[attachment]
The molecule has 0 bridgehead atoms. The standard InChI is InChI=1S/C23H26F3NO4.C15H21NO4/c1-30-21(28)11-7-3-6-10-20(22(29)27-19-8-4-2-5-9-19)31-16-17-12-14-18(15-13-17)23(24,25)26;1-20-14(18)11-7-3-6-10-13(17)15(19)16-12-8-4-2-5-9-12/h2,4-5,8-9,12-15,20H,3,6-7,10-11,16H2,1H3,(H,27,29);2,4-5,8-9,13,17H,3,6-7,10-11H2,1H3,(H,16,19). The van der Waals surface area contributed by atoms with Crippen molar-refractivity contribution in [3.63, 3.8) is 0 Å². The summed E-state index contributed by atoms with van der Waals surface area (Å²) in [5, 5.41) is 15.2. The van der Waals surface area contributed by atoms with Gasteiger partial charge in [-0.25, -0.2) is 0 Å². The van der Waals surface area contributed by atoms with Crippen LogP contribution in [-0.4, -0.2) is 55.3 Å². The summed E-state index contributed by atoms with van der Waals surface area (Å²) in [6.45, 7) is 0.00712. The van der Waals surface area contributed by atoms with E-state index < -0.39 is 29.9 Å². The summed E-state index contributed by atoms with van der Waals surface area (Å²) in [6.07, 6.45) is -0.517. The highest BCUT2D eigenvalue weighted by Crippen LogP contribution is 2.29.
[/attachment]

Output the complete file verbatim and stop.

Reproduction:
The molecule has 0 bridgehead atoms. The standard InChI is InChI=1S/C23H26F3NO4.C15H21NO4/c1-30-21(28)11-7-3-6-10-20(22(29)27-19-8-4-2-5-9-19)31-16-17-12-14-18(15-13-17)23(24,25)26;1-20-14(18)11-7-3-6-10-13(17)15(19)16-12-8-4-2-5-9-12/h2,4-5,8-9,12-15,20H,3,6-7,10-11,16H2,1H3,(H,27,29);2,4-5,8-9,13,17H,3,6-7,10-11H2,1H3,(H,16,19). The van der Waals surface area contributed by atoms with Crippen molar-refractivity contribution in [3.63, 3.8) is 0 Å². The summed E-state index contributed by atoms with van der Waals surface area (Å²) in [5, 5.41) is 15.2. The van der Waals surface area contributed by atoms with Gasteiger partial charge in [-0.25, -0.2) is 0 Å². The van der Waals surface area contributed by atoms with Crippen LogP contribution in [-0.4, -0.2) is 55.3 Å². The summed E-state index contributed by atoms with van der Waals surface area (Å²) in [6.45, 7) is 0.00712. The van der Waals surface area contributed by atoms with E-state index < -0.39 is 29.9 Å². The summed E-state index contributed by atoms with van der Waals surface area (Å²) in [6.07, 6.45) is -0.517. The highest BCUT2D eigenvalue weighted by Crippen LogP contribution is 2.29.